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Lake Mary Police Department’s Mental Health Intervention Group

Featured Photo from Lake Mary Police Department’s Mental Health Intervention Group

Historically law enforcement agencies in Florida, or for that matter across the country, have had very few options when responding to 911 calls for people suffering from mental health problems. This type of call for service often necessitates immediate intervention by law enforcement for the safety and wellbeing of the person in crisis.

Historically law enforcement agencies in Florida, or for that matter across the country, have had very few options when responding to 911 calls for people suffering from mental health problems. This type of call for service often necessitates immediate intervention by law enforcement for the safety and wellbeing of the person in crisis.

One option for law enforcement has been to take the person in crisis into protective custody and transport them to a local mental health unit for evaluation and treatment. This is done under the Baker Act law. Over the next several days the person in crisis is stabilized and then discharged from the mental health unit.

In reality, it is very common for those suffering from mental illness to get Baker Acted multiple times. This is largely due to the patient’s struggle to manage their mental illness. In the fall of 2020, the Lake Mary Police Department embarked on a mission to better support those suffering from mental illness by providing patients with a wider array of care, while reducing additional Baker Acts and minimizing avoidable police interactions.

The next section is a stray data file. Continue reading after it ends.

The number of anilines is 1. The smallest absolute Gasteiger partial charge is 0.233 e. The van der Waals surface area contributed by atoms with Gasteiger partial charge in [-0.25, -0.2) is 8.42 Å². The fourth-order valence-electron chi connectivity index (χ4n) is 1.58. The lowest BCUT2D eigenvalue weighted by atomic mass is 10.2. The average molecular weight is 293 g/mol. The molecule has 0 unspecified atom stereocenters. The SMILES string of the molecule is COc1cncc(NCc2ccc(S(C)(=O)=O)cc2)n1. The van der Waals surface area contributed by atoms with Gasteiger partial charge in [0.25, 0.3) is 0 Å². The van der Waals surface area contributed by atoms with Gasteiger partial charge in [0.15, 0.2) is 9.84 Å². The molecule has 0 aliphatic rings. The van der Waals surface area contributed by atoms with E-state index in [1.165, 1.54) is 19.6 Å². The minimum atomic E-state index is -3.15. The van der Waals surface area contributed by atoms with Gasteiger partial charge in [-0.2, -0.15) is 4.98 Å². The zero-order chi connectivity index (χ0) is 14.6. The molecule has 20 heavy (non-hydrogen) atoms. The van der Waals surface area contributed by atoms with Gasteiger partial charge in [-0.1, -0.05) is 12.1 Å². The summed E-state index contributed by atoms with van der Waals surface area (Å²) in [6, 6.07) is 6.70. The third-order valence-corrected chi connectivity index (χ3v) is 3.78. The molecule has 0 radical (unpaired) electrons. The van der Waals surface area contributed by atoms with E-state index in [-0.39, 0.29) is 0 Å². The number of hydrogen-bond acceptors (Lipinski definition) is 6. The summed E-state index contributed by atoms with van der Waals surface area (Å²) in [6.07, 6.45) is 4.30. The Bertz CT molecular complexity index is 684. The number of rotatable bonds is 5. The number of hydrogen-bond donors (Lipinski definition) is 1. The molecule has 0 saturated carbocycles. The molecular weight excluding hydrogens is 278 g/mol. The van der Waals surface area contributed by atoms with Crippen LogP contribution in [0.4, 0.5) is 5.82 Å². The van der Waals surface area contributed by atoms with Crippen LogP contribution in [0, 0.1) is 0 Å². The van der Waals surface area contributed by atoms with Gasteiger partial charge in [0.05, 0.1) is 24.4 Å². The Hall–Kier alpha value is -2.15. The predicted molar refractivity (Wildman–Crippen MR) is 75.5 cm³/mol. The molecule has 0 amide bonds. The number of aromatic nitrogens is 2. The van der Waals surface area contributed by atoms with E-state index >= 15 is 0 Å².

What started out as an idea has now turned into a collaboration with local health care organizations, the faith-based community, as well as other non-profit groups. It is with this broad base of support that the Mental Health Intervention Group (MHIG) was born.  This is a one-of-a-kind, groundbreaking program, combining both public and private organizations that operate within a cooperative community framework. 

MHIG is a 501(c)(3) nonprofit organization and there are more than a dozen organizations within the cooperative. Now Lake Mary police officers have tools and resources that they could only dream of a year ago.  

Today when an officer comes in contact with a person in crisis, and a Baker Act is needed, the person in crisis is safely transported to a receiving facility. A referral form is completed by the officer and forwarded to MHIG for the initial assessment. After the patient is discharged, mental health professionals and social workers go to the patient’s residence where they provide follow-up care and treatment.  

When a person who is suffering from mental health challenges, but does not meet the Baker Act criteria, comes in contact with law enforcement, they are also offered MHIG services. The goal in this case is to prevent them from getting to a point of crisis where a Baker Act becomes necessary. With faith-based leaders, social workers, hospitals, and police officers all working together, we are making a difference in the city of Lake Mary.  

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